The growing fraud problem in Nigeria threatens to undermine churches' growth and credibility, according to Suleiman Jakonda, executive director of rurcon, a pan-African Christian development ministry.
Jakonda says 419 scams are active inside Nigeria, not just internationally, and Christians have been both victims and accomplices. Some church leaders lend their names to schemes that defraud trusting charitable organizations.
Jakonda said the resulting publicity damages the credibility of honest religious leaders: "On one occasion, [Nigerian] officials took my Bible and searched every page to ensure that I was not involved in any criminal activity."
Christian businessman Mike Abdul, managing director of Nigeria's Lion Bank, blamed the epidemic of fraud on chronic poverty, government mismanagement, and a culture of official corruption.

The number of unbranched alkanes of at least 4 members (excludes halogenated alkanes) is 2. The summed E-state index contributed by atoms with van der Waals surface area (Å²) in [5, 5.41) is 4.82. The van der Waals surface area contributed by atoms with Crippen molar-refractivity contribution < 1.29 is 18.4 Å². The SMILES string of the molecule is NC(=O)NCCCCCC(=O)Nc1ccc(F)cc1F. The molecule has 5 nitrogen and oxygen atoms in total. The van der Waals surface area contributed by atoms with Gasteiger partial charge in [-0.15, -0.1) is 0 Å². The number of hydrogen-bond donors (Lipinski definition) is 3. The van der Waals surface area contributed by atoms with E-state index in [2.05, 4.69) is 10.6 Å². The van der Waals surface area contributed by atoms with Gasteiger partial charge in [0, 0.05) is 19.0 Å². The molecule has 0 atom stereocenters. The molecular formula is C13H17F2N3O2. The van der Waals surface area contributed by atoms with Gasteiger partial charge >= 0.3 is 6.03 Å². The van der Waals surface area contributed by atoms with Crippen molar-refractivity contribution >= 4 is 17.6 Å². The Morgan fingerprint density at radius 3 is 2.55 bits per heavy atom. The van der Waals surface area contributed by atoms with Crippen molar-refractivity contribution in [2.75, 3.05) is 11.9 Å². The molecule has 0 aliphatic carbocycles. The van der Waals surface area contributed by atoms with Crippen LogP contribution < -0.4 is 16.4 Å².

"Many get into such fraudulent activities in order to survive," Abdul said. "Those that plunder Nigeria's wealth are seen as heroes and are honored by the government and the society. The churches and the government [should] embark on a crusade to rid the society of such greed."
Other stories include:
Billions lost in bank scams—The Oakland Press (November 17, 2002)
Beware the '419' scam letter from Nigerian con artists—Michelle Singletary, Seattle Post Intelligencer (November 9, 2002)
E-mail to launder money lures many—The Oregonian (October 28, 2002)1
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